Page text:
The SSSP is intended to be a detailed agreement and communication tool. Due to the potential complexity of multi-dwelling builds, we always recommend a more detailed and customised SSSP.

The extra complexities that can need extra planning and control include:

This list is not exhaustive but all of these complexities are often above and beyond a low density build and need planning, controlling, and communicating to ensure the health and safety of workers and others are managed well. 

Got a new multi-dwelling build kicking off?

Project Pro and the HazardCo system are suitable and capable of meeting the H&S requirements of multi-dwelling builds, so you can feel confident that HazardCo can support you as your business grows. 

If you are a builder starting to diversify, now’s the right time to review your Health and Safety activity. 

That’s where HazardCo comes in. If you’re building 3 or more dwellings within a fenced-off section, you will need HazardCo’s Project Pro. This is a customised project, specifically for your build that gives you everything you need for your team and all the subcontractors you will have coming onto the site. 

Here are some key components of Project Pro that will help you cover all your bases.

  1. 2 x Hazard Board with QR code
  2. Customised SSSP for the project (reviewed by a H&S Advisor)
  3. Large HazardCo mesh fence banner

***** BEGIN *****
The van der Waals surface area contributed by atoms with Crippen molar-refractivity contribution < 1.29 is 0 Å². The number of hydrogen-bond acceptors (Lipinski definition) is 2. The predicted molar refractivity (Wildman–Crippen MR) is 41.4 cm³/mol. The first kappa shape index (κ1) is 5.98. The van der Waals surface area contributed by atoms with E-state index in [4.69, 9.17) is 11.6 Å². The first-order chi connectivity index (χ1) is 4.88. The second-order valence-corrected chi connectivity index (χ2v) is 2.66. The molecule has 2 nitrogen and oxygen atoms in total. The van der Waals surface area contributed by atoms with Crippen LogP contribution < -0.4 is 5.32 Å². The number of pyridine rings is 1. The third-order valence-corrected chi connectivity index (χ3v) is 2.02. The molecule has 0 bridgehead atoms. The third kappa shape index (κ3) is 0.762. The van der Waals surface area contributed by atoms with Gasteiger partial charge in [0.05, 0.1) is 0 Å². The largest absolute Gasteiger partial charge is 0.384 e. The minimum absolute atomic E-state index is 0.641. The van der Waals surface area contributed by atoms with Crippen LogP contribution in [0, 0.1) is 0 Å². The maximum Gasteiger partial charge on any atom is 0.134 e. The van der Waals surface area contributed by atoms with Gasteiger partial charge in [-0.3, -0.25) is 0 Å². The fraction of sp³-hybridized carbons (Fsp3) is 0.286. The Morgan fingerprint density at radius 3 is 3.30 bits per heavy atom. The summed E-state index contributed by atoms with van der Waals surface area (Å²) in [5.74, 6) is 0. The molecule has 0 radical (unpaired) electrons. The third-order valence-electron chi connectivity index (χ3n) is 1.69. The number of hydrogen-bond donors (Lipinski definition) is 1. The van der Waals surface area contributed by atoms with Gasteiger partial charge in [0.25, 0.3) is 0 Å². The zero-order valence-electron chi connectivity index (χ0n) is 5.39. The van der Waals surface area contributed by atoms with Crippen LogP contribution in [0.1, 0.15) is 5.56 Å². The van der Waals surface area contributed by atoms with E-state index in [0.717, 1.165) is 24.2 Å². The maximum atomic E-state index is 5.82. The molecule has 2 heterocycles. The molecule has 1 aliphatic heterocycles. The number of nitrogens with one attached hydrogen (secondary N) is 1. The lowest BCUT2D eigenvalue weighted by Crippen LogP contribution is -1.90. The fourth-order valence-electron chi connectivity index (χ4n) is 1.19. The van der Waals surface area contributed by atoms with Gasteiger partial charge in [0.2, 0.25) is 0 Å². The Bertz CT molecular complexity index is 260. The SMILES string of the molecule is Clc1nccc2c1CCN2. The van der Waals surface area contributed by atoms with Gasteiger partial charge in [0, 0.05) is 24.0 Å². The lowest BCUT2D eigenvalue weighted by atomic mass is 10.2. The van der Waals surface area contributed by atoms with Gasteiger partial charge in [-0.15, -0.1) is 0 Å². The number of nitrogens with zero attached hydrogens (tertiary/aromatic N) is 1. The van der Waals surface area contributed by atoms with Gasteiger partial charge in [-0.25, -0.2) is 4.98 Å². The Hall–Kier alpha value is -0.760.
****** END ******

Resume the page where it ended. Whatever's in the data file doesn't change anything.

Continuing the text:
4. Full access to the HazardCo system to guide anyone scanning onto site 
  5. In app guided activity to support learning
  6. Cloud storage of all safety documentation completed on site
  7. Reporting and analytics to identify opportunities and trends on site
  8. Support from our Customer support and Advisory teams

If you have a new multi-dwelling residential project kicking off, give us a call on 0800 555 339  or email info@hazardco.com to discuss your requirements and what you need to be thinking about from a H&S perspective and the added complexities that come with it.

For building companies, scalability isn’t just a buzzword – it’s a necessity. Paul Dugdale of ARCA and Dale Spencer of Southern Ocean Building and Consulting, are shedding light on the importance of systems and technology when it comes to running an efficient, successful building company. Let’s dig into some key lessons from these experts. 

Lesson 1: Find the right people 

Getting the right people on board and equipping them with the right tools and systems is the first step in scaling your business. To do this, identify bottlenecks in your existing processes and work out how to relieve these through either automation, delegation, or elimination. Being proactive and identifying what the critical points are in your business and making sure these run smoothly is a great way to make your business more efficient. 

Lesson 2: Get on top of your financial forecasting 

Knowing exactly where you are and if you are on track (or not) with your budgets is key to making sure your business succeeds. Being able to forecast to identify any problems, allows you to make changes to manage these. The best way to do this is to use integrated software that gives you oversight across your business and can also make financial forecasting more efficient which saves you time and frees you up to work on other parts of your business. 

Lesson 3: Systemise your business

At the heart of scalability lies the ability to use software and systems to improve efficiency. The key is to use simple systems that offer both high-level overviews and can also easily drill down into the details, empowering the right people to make informed decisions quickly and easily.